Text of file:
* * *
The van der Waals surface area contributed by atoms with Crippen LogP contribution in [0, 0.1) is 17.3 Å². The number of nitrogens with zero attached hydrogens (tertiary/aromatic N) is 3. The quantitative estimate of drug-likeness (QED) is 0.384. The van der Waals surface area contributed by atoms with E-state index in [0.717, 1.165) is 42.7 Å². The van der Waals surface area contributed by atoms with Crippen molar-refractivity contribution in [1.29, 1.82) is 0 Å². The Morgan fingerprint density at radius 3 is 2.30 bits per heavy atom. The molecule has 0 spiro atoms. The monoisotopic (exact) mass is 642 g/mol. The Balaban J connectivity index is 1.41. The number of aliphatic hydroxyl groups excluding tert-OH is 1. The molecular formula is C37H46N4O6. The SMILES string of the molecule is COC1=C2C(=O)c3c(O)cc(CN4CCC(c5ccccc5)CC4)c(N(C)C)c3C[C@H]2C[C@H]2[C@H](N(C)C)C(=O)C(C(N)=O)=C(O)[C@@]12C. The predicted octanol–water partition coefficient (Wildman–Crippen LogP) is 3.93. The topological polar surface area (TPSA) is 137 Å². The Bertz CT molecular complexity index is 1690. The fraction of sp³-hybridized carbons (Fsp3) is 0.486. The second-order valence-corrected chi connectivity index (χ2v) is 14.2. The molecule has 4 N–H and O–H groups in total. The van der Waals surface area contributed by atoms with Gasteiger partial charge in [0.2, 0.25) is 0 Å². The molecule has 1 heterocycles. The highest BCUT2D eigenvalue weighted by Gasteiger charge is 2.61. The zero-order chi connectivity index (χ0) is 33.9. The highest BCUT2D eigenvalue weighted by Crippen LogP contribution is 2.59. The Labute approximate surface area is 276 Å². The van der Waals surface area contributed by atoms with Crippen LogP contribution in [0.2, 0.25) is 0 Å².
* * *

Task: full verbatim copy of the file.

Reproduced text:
The van der Waals surface area contributed by atoms with Crippen LogP contribution in [0, 0.1) is 17.3 Å². The number of nitrogens with zero attached hydrogens (tertiary/aromatic N) is 3. The quantitative estimate of drug-likeness (QED) is 0.384. The van der Waals surface area contributed by atoms with E-state index in [0.717, 1.165) is 42.7 Å². The van der Waals surface area contributed by atoms with Crippen molar-refractivity contribution in [1.29, 1.82) is 0 Å². The Morgan fingerprint density at radius 3 is 2.30 bits per heavy atom. The molecule has 0 spiro atoms. The monoisotopic (exact) mass is 642 g/mol. The Balaban J connectivity index is 1.41. The number of aliphatic hydroxyl groups excluding tert-OH is 1. The molecular formula is C37H46N4O6. The SMILES string of the molecule is COC1=C2C(=O)c3c(O)cc(CN4CCC(c5ccccc5)CC4)c(N(C)C)c3C[C@H]2C[C@H]2[C@H](N(C)C)C(=O)C(C(N)=O)=C(O)[C@@]12C. The predicted octanol–water partition coefficient (Wildman–Crippen LogP) is 3.93. The topological polar surface area (TPSA) is 137 Å². The Bertz CT molecular complexity index is 1690. The fraction of sp³-hybridized carbons (Fsp3) is 0.486. The second-order valence-corrected chi connectivity index (χ2v) is 14.2. The molecule has 4 N–H and O–H groups in total. The van der Waals surface area contributed by atoms with Gasteiger partial charge in [0.2, 0.25) is 0 Å². The molecule has 1 heterocycles. The highest BCUT2D eigenvalue weighted by Gasteiger charge is 2.61. The zero-order chi connectivity index (χ0) is 33.9. The highest BCUT2D eigenvalue weighted by Crippen LogP contribution is 2.59. The Labute approximate surface area is 276 Å². The van der Waals surface area contributed by atoms with Crippen LogP contribution in [0.2, 0.25) is 0 Å².